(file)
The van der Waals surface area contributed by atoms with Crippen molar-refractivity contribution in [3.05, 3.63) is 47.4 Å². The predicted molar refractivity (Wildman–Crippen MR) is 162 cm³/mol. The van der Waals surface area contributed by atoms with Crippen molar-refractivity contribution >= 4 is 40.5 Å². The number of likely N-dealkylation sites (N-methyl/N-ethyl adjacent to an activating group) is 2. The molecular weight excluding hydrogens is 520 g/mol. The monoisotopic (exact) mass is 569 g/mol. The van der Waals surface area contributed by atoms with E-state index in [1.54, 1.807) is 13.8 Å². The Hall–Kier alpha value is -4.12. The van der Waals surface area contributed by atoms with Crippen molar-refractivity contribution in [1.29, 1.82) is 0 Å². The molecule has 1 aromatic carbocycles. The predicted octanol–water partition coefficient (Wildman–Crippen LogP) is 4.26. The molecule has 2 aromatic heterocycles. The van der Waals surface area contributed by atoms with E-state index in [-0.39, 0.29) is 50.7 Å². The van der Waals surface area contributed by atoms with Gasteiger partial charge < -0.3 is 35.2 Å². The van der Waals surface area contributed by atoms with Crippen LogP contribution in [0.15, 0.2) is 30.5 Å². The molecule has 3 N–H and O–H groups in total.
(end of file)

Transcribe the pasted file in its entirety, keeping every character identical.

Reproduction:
The van der Waals surface area contributed by atoms with Crippen molar-refractivity contribution in [3.05, 3.63) is 47.4 Å². The predicted molar refractivity (Wildman–Crippen MR) is 162 cm³/mol. The van der Waals surface area contributed by atoms with Crippen molar-refractivity contribution >= 4 is 40.5 Å². The number of likely N-dealkylation sites (N-methyl/N-ethyl adjacent to an activating group) is 2. The molecular weight excluding hydrogens is 520 g/mol. The monoisotopic (exact) mass is 569 g/mol. The van der Waals surface area contributed by atoms with E-state index in [1.54, 1.807) is 13.8 Å². The Hall–Kier alpha value is -4.12. The van der Waals surface area contributed by atoms with Crippen molar-refractivity contribution in [1.29, 1.82) is 0 Å². The molecule has 1 aromatic carbocycles. The predicted octanol–water partition coefficient (Wildman–Crippen LogP) is 4.26. The molecule has 2 aromatic heterocycles. The van der Waals surface area contributed by atoms with E-state index in [-0.39, 0.29) is 50.7 Å². The van der Waals surface area contributed by atoms with Gasteiger partial charge < -0.3 is 35.2 Å². The van der Waals surface area contributed by atoms with Crippen LogP contribution in [0.15, 0.2) is 30.5 Å². The molecule has 3 N–H and O–H groups in total.